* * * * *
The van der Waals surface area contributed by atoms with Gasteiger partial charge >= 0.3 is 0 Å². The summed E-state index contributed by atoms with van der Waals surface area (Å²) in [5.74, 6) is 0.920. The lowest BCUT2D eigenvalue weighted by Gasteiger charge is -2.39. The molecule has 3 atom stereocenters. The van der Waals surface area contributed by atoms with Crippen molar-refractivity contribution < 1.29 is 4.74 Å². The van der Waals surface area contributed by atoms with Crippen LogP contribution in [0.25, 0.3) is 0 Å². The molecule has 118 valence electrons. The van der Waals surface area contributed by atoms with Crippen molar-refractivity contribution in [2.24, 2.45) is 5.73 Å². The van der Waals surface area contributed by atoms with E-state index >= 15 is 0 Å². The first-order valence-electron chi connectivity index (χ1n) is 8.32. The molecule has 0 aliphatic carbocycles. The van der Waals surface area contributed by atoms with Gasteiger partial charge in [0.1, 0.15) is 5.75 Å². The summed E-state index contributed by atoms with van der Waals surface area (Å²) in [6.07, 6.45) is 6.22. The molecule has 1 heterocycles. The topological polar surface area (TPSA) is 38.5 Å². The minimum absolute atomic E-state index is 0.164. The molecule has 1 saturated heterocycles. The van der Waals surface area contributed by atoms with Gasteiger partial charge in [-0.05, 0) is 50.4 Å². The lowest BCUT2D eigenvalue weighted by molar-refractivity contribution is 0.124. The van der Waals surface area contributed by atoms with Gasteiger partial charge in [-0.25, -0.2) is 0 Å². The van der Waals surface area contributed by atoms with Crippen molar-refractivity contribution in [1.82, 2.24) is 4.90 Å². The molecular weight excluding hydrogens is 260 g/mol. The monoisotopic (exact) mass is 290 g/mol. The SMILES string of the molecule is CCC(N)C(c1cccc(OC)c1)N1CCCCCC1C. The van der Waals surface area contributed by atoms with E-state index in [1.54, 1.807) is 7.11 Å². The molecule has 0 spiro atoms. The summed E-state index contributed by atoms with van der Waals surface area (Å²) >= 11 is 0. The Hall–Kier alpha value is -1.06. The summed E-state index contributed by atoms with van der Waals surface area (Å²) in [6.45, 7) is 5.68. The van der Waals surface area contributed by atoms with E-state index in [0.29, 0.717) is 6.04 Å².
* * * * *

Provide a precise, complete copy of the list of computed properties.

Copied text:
The van der Waals surface area contributed by atoms with Gasteiger partial charge >= 0.3 is 0 Å². The summed E-state index contributed by atoms with van der Waals surface area (Å²) in [5.74, 6) is 0.920. The lowest BCUT2D eigenvalue weighted by Gasteiger charge is -2.39. The molecule has 3 atom stereocenters. The van der Waals surface area contributed by atoms with Crippen molar-refractivity contribution < 1.29 is 4.74 Å². The van der Waals surface area contributed by atoms with Crippen LogP contribution in [0.25, 0.3) is 0 Å². The molecule has 118 valence electrons. The van der Waals surface area contributed by atoms with Crippen molar-refractivity contribution in [2.24, 2.45) is 5.73 Å². The van der Waals surface area contributed by atoms with E-state index >= 15 is 0 Å². The first-order valence-electron chi connectivity index (χ1n) is 8.32. The molecule has 0 aliphatic carbocycles. The van der Waals surface area contributed by atoms with Gasteiger partial charge in [0.1, 0.15) is 5.75 Å². The summed E-state index contributed by atoms with van der Waals surface area (Å²) in [6.07, 6.45) is 6.22. The molecule has 1 heterocycles. The topological polar surface area (TPSA) is 38.5 Å². The minimum absolute atomic E-state index is 0.164. The molecule has 1 saturated heterocycles. The van der Waals surface area contributed by atoms with Gasteiger partial charge in [-0.05, 0) is 50.4 Å². The lowest BCUT2D eigenvalue weighted by molar-refractivity contribution is 0.124. The van der Waals surface area contributed by atoms with Gasteiger partial charge in [-0.25, -0.2) is 0 Å². The van der Waals surface area contributed by atoms with Crippen molar-refractivity contribution in [1.82, 2.24) is 4.90 Å². The molecular weight excluding hydrogens is 260 g/mol. The monoisotopic (exact) mass is 290 g/mol. The SMILES string of the molecule is CCC(N)C(c1cccc(OC)c1)N1CCCCCC1C. The van der Waals surface area contributed by atoms with E-state index in [1.54, 1.807) is 7.11 Å². The molecule has 0 spiro atoms. The summed E-state index contributed by atoms with van der Waals surface area (Å²) >= 11 is 0. The Hall–Kier alpha value is -1.06. The summed E-state index contributed by atoms with van der Waals surface area (Å²) in [6.45, 7) is 5.68. The van der Waals surface area contributed by atoms with E-state index in [0.29, 0.717) is 6.04 Å².